Last week, we described how an ongoing massive malware campaign began using Baidu search result links to redirect people to various ad and scam pages.
It didn’t last long. Soon after the publication of that article, the bad actors changed the links to use compromised third-party sites and a couple of day later they began using Google’s goo.gl URL shortening service.
This is a snippet from their decoded script:
The Redirect Chain
If you check Google’s own information about that shortened URL, it shows that the URL redirects to another Google owned URL maps.app.goo.gl which looks quite benign. This domain is used for sharing user location on Google maps.
Don’t click on it though. Things are not as simple as Google makes them seem. Let’s check the same shortened URL in Unmask Parasites:
These sort of redirects are typical to campaigns operated by roi777. They push location-dependent ads and scam pages and are specifically notorious for fake lottery and fake technical support scams. For more information about roi777 campaigns, we recommend reading this recent blog post by Kafeine.
Open Redirect Vulnerability in maps.app.goo.gl
Now let’s return to the second step of the redirect chain. How did hackers manage to have Google location sharing service maps.app.goo.gl redirect to a malicious site? It turns out that it was not difficult at all. You just need to add any URL in the ?link parameter and maps.app.goo.gl will start redirecting to the specified URL. For example, this URL https://maps.app.goo.gl/?link=https://sucuri.net currently opens Sucuri’s website. That’s called an open (unvalidated) redirect.
This security issue has been known for quite a while. For example, you can find the vulnerability report on the Open Bug Bounty site. It was originally reported by LewisBugBounty on September 10, 2017 and publicly disclosed on December 9, 2018. Apparently, Google didn’t find this issue serious enough to fix and anyone still can use their site as an open redirector.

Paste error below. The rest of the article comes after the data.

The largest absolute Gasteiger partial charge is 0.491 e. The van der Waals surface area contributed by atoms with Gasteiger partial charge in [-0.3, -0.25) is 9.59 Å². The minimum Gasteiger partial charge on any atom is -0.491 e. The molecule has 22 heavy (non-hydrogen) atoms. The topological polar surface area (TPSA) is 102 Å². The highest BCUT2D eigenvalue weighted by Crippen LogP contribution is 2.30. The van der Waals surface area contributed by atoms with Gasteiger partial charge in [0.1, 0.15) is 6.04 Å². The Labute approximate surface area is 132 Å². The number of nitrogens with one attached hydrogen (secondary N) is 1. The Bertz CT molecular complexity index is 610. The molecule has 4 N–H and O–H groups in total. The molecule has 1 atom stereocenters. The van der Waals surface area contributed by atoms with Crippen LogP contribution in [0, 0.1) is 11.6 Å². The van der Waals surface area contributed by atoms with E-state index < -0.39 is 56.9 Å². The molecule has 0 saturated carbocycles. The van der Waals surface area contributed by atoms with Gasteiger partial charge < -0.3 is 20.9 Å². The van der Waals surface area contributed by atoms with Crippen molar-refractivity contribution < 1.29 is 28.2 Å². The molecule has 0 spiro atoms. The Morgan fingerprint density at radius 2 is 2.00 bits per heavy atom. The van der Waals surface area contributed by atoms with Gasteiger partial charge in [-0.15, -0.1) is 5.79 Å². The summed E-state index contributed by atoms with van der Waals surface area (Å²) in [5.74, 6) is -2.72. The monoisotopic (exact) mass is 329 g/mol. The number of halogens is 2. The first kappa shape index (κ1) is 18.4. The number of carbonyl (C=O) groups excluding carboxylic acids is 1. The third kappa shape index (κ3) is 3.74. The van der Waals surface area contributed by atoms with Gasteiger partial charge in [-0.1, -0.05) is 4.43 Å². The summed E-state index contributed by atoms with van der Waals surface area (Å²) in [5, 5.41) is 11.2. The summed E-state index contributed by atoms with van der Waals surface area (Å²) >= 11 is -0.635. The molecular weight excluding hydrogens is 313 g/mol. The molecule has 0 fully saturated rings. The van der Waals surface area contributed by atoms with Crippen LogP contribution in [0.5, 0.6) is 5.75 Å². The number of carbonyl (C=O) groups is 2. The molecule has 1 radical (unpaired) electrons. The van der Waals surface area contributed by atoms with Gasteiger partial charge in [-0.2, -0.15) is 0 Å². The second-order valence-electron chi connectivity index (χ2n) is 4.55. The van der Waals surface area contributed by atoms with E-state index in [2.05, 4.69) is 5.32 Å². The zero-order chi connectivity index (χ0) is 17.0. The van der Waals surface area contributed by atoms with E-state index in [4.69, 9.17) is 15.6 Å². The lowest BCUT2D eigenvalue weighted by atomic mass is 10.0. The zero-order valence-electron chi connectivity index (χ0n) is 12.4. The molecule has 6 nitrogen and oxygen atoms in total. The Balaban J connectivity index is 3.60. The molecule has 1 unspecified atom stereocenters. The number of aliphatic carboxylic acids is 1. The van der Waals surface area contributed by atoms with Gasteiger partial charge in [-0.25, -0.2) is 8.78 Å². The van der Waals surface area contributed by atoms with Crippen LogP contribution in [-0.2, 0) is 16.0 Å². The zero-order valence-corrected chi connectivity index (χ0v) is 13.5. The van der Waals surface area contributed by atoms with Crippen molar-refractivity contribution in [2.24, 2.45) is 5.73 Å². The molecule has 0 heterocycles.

goo.gl vs maps.app.goo.gl
It’s interesting to see that the attack uses two types of goo.gl links as the initial steps in the redirect chain. The first one is a normal shortened goo.gl link and the second is a crafted redirect via maps.app.goo.gl. So what’s the difference?
The shortened goo.gl link efficiently hides the real link destination and the domain reputation helps avoid problems with blacklisting. On the other hand, goo.gl links can be created only via Google site or their API, so the creator of the link can be potentially tracked. Even for links shortened by anonymous users, anyone can view various analytics data such as time of creation, volume of clicks, and referrers (infected sites in our case).
What’s more important, the URL shortening service has Terms of Service and Acceptable Usage Policy which among other things specifically prohibits “directing users to sites containing spam and malware”, and “shortening URL re-directors”. This means that any shortened goo.gl link can be disabled for violating the rules.
During the investigation, the link was reported to Google and it was disabled. All infected websites with this variation of malware now open the “disabled” notification instead of malicious ads:
While maps.app.goo.gl redirect links have a reputable domain name that can hardly be blacklisted, they are not good at hiding the final link destination, which is in plain sight right after “?link=”. This might not be a big issue for certain attacks, especially when it’s not the first step in the redirect chain as in this case. Moreover, maps.app.goo.gl has several advantages over the regular goo.gl for using in malicious activity.
- Anonymous and untrackable. One doesn’t need to use any Google services to create redirect links.
- Unblockable. Since the open redirects are just a side effect of the service, there is no easy way to report and block such links to stop malicious activity.
Too bad Google leaves this redirector open.
Now, let’s take advantage of the hackers’ choice of the URL shortening service and check analytics data for this campaign (for this link only – not all infected sites have this goo.gl variation of the redirect at the moment).
As you can see, the link had been created on April 12, 2018 and attracted over 31 thousand clicks (opened popups) in one week, with about 8 thousand clicks on an average “good” day and very few clicks during the weekend.
No more goo.gl links?
A funny fact about this link is that it was created on the last day when goo.gl allowed anonymous users to shorten links. Right now, every goo.gl page has this notification:
This means that the attackers will no longer be able to create new goo.gl links anonymously. Registering fake accounts will not help, as users who have never created short links before March 30, 2018 will not be able to create new goo.gl links either.
At this point, the ih4rWD goo.gl link has already been in use for a whole week and the attackers will have to replace it with something else soon. Unless they managed to shorten multiple links before April 13, we won’t see any new goo.gl links used by this malware.
While we are waiting for new creative variations of this attack, you can read our previous articles and the WordPress cleanup guide that will help you mitigate the damage if your site was one of the many hacked sites. If you believe your website has been compromised, we are happy to help you.